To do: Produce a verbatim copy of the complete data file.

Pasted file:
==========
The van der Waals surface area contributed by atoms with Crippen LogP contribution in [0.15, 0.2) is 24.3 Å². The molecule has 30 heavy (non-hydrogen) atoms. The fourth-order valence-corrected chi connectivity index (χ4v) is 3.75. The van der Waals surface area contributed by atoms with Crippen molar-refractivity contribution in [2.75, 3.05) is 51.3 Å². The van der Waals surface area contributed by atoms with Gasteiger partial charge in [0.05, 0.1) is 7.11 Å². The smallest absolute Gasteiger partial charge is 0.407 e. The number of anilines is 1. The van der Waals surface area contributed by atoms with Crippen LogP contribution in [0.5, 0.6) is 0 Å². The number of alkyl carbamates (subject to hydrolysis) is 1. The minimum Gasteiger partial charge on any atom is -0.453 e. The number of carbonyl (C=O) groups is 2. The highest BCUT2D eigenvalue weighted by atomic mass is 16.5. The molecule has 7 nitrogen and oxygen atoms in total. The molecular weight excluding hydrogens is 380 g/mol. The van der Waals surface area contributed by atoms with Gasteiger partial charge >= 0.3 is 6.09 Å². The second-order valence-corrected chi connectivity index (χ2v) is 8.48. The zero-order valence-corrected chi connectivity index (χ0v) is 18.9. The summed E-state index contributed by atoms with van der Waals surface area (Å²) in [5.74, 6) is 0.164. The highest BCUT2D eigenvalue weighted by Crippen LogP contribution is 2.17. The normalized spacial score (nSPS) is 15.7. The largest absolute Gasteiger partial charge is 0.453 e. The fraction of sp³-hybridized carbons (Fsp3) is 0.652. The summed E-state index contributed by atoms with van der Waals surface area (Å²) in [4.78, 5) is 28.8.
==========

The van der Waals surface area contributed by atoms with Crippen LogP contribution in [0.15, 0.2) is 24.3 Å². The molecule has 30 heavy (non-hydrogen) atoms. The fourth-order valence-corrected chi connectivity index (χ4v) is 3.75. The van der Waals surface area contributed by atoms with Crippen molar-refractivity contribution in [2.75, 3.05) is 51.3 Å². The van der Waals surface area contributed by atoms with Gasteiger partial charge in [0.05, 0.1) is 7.11 Å². The smallest absolute Gasteiger partial charge is 0.407 e. The number of anilines is 1. The van der Waals surface area contributed by atoms with Crippen LogP contribution in [0.5, 0.6) is 0 Å². The number of alkyl carbamates (subject to hydrolysis) is 1. The minimum Gasteiger partial charge on any atom is -0.453 e. The number of carbonyl (C=O) groups is 2. The highest BCUT2D eigenvalue weighted by atomic mass is 16.5. The molecule has 7 nitrogen and oxygen atoms in total. The molecular weight excluding hydrogens is 380 g/mol. The van der Waals surface area contributed by atoms with Gasteiger partial charge >= 0.3 is 6.09 Å². The second-order valence-corrected chi connectivity index (χ2v) is 8.48. The zero-order valence-corrected chi connectivity index (χ0v) is 18.9. The summed E-state index contributed by atoms with van der Waals surface area (Å²) in [5.74, 6) is 0.164. The highest BCUT2D eigenvalue weighted by Crippen LogP contribution is 2.17. The normalized spacial score (nSPS) is 15.7. The largest absolute Gasteiger partial charge is 0.453 e. The fraction of sp³-hybridized carbons (Fsp3) is 0.652. The summed E-state index contributed by atoms with van der Waals surface area (Å²) in [4.78, 5) is 28.8.